When we resumed after the tea break, Nel was up for his cross-examination of van Zyl. He began by expressing surprise that the court had been confronted with character evidence about Pistorius through van Zyl’s testimony.
The rules around character evidence in South African law are fairly complex. There’s a helpful post on an SA criminal law blog, written in response to the Pistorius trial, which attempts to clarify the issue a bit.
“Ordinarily, evidence of the disposition of a person is inadmissible because it is simply irrelevant. We know that good people do bad things, and bad people do good things,” the author writes. However, there are grounds on which evidence of the accused’s character can be led. “The most prominent is where the accused leads evidence of his/her good character, the state may respond and present evidence of bad character,” they note.
In other words, because the defence has produced agent Peet van Zyl to testify as to Pistorius’s good character, the state is now allowed to counter this in cross-examination with evidence to the contrary. To open the door to character evidence is thus obviously a bit of a risky move, but one which the defence’s Barry Roux must have considered worth taking in this instance.
Dealing with van Zyl’s claim that he had only seen Pistorius lose his temper twice, Nel asked why van Zyl had not mentioned the occasion on which Pistorius called another athlete a cheat. Nel was referring here to the 2012 Paralympic Games, when Pistorius lost the 200m sprint to Brazilian Alan Oliveira, and thereafter ranted that it wasn’t a “fair race” because of the length of Oliveira’s blades.
Van Zyl replied that he had not mentioned it because he had not been present.
Nel also wanted to know why van Zyl had not mentioned the incident at the 2012 Olympics where Pistorius’s roommate had asked to be moved to a different room. Radio personality David O Sullivan wrote about this episode, saying that 100m athlete Arnu Fourie had told O Sullivan that he had requested to be moved “because Oscar was constantly screaming in anger at people on the phone”.
Van Zyl again said that he could not comment on the matter because he hadn’t been there. He also claimed not to have heard any reasons why Pistorius’s roommate had made the request to be moved – which some may find unlikely given that his role as Pistorius’s agent would presumably have required him to safeguard Pistorius’s reputation against harm to prevent fallout from sponsors.
Van Zyl also said that he had not discussed the specifics of Steenkamp’s shooting with Pistorius “at all. Not once.”
The agent testified that he had only become aware of Pistorius’s love for guns in November 2012, when he saw Pistorius wearing a gun in van Zyl’s own residence. When van Zyl asked Pistorius why he was carrying a gun, Pistorius replied that he feared for his safety.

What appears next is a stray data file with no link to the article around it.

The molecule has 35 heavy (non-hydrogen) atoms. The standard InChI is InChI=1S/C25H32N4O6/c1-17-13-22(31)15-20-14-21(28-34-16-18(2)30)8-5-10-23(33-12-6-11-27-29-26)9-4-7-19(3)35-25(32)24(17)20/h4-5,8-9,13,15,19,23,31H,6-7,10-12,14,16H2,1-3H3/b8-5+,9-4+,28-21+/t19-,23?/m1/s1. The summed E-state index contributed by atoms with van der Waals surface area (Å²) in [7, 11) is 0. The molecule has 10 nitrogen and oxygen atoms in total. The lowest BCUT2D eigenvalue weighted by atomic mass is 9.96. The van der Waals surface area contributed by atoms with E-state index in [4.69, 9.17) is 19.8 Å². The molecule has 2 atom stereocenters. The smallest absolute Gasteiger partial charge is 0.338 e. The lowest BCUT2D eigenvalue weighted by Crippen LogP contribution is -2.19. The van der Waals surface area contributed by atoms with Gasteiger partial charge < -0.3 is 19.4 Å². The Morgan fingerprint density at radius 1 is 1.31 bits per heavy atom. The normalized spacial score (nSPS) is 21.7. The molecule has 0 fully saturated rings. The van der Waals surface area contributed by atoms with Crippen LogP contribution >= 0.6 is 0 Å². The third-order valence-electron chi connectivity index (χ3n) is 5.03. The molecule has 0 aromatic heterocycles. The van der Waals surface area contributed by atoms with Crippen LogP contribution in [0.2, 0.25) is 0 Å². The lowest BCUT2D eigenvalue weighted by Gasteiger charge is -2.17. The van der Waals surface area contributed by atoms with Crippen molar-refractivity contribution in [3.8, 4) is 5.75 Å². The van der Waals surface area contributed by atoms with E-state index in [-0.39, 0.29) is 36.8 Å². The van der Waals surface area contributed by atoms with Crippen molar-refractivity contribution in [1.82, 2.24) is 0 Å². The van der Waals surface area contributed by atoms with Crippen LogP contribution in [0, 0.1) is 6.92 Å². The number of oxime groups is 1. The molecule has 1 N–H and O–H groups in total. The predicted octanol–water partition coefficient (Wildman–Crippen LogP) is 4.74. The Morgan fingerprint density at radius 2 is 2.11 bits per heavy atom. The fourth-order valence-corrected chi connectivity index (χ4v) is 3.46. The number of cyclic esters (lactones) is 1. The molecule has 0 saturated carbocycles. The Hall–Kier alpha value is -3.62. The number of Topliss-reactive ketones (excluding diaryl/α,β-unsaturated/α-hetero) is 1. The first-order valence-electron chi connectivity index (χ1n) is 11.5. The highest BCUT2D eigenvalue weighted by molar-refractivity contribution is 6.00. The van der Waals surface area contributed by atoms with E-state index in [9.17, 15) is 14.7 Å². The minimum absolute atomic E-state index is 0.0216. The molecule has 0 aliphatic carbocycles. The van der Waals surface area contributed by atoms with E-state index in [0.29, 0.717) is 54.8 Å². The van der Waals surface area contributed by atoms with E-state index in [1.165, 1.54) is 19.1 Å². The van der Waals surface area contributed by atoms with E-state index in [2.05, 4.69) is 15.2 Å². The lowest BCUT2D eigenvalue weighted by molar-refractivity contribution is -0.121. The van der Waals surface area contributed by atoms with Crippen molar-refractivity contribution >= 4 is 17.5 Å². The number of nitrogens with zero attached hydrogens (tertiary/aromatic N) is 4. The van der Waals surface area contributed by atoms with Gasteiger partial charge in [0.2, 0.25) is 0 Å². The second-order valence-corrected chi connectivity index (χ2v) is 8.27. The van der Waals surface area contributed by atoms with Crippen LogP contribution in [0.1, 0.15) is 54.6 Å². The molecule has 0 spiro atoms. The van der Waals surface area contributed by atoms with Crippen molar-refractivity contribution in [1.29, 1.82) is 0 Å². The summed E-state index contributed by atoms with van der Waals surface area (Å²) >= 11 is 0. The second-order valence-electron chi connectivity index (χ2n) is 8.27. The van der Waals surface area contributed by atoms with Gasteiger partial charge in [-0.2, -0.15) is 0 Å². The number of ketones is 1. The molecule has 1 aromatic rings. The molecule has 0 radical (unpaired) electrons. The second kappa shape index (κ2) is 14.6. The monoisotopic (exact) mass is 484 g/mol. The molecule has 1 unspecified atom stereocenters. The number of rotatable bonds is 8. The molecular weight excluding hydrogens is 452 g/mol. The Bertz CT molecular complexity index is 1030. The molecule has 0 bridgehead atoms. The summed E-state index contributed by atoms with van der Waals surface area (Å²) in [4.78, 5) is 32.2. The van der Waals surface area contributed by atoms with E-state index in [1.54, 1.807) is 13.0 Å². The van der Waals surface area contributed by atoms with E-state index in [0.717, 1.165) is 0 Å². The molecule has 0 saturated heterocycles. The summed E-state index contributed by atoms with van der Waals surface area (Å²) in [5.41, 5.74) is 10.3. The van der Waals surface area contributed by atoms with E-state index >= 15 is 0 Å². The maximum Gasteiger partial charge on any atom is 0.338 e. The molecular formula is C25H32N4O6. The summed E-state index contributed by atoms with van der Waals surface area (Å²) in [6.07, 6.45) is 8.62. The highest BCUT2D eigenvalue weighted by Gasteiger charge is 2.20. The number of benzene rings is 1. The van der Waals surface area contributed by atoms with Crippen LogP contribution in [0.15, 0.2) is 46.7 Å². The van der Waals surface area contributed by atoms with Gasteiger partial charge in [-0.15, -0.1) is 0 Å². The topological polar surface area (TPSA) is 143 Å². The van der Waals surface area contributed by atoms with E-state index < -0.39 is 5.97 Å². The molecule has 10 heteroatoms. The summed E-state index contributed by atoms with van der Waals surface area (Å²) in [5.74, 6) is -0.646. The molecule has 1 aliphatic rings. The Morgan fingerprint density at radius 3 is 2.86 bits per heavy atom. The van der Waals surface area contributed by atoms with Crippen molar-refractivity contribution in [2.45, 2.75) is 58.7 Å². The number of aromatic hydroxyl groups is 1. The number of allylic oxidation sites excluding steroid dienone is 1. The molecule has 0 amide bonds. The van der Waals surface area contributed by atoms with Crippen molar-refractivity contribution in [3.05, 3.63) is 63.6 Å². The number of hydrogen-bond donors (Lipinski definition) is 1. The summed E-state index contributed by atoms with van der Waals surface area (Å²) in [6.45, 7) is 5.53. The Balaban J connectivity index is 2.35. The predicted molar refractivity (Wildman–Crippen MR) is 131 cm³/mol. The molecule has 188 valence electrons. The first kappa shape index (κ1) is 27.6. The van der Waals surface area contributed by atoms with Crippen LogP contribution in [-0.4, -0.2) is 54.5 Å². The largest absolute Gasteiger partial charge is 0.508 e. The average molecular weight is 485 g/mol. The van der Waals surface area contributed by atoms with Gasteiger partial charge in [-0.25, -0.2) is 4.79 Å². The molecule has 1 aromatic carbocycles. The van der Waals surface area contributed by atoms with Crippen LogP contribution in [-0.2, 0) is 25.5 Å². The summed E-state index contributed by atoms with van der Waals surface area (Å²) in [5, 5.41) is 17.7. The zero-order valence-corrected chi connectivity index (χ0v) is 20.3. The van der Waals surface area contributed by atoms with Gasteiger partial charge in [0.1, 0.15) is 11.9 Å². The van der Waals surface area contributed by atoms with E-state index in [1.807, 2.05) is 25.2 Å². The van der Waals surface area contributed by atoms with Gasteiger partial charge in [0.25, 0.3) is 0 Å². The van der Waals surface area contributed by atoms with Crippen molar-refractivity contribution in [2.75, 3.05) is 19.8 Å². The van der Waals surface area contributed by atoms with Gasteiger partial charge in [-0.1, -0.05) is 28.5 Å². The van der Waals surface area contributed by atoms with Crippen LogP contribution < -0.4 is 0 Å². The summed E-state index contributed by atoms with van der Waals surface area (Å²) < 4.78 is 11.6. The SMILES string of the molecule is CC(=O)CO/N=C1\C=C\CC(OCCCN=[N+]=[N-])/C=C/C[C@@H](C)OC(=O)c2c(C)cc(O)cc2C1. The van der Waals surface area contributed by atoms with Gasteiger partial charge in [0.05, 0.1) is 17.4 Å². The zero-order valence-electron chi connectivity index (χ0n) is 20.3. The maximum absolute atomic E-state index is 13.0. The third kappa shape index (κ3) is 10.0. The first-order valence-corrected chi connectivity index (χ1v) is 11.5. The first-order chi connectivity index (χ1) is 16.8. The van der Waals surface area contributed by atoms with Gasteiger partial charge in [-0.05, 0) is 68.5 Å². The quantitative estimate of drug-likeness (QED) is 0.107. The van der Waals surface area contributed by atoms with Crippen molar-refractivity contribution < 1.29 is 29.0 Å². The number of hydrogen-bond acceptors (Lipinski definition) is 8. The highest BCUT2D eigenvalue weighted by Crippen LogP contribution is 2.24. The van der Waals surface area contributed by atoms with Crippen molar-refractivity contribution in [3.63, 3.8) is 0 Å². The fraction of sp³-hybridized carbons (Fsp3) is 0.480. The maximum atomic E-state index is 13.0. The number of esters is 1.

Nel made reference to an article by a “British journalist” which claimed that Pistorius would visit a shooting range late at night when he couldn’t sleep. It seems that Nel meant this 2012 New York Times profile, which actually quotes Van Zyl:
The people around Pistorius worry about his risk-taking, but there’s only so much they can do. His manager, Peet van Zyl, shrugged when I asked him about it. “It’s the nature of the man,” he said. “At least we did get the motorbike away from him.
Van Zyl testified that he had not discussed the matter with Pistorius, and that he did not consider the article to have been particularly negative.
Nel asked van Zyl about Pistorius’s stated reasons for wanting to take Reeva Steenkamp to international athletics meets with him: so that Reeva could see Oscar’s world, understand the pressure Oscar was under, understand why Oscar couldn’t always attend the events Reeva wanted because he had to be up early for training. When reading back van Zyl’s testimony in this regard, Nel emphasized “I, Oscar” repeatedly: it has been his intention throughout to present Pistorius as narcissistic.
Nel’s main point here was different, though. He asked van Zyl if these reasons cited by Pistorius were not evidence of friction points between Pistorius and Steenkamp. Van Zyl denied this, saying it was quite normal for athletes to want to show their partners the conditions under which they had to work.
That’s where we left it for today. Tomorrow, Nel will continue grilling van Zyl. In particular, he may want to cast doubt on van Zyl’s claims not to have encountered a negative side to Oscar Pistorius, since van Zyl would have had to be alive to any potential negative publicity around Pistorius as his agent. Will Nel mention an incident like Pistorius’s 2009 Vaal River boating accident? Pistorius said on the stand that this accident occurred because the sun was in his eyes, but van Zyl said at the time that the accident took place because Pistorius was on the river “after dark”.
We also wait to see whether van Zyl is the final witness to be called by the defence, or whether at least one more will follow.
Meanwhile, BBC journalist Andrew Harding has tweeted that he has been “reliably informed” that the Pistorius psychologist report from Weskoppies says the athlete “did NOT have anxiety disorder”. If this is accurate, the testimony of defence witness Dr Merryll Vorster to the contrary is looking distinctly shaky. DM
Photo: South African Paralympic athlete Oscar Pistorius sits in the dock during his murder trial at the High Court in Pretoria, South Africa, 30 June 2014. Pistorius returned to court after spending 30 days under psychiatric observation to determine if he should be held criminally responsible for killing his girlfriend Reeva Steenkamp. He stands trial for the premeditated murder of his model girlfriend Reeva Steenkamp in February 2013. EPA/PHIL MAGAKOE/ POOL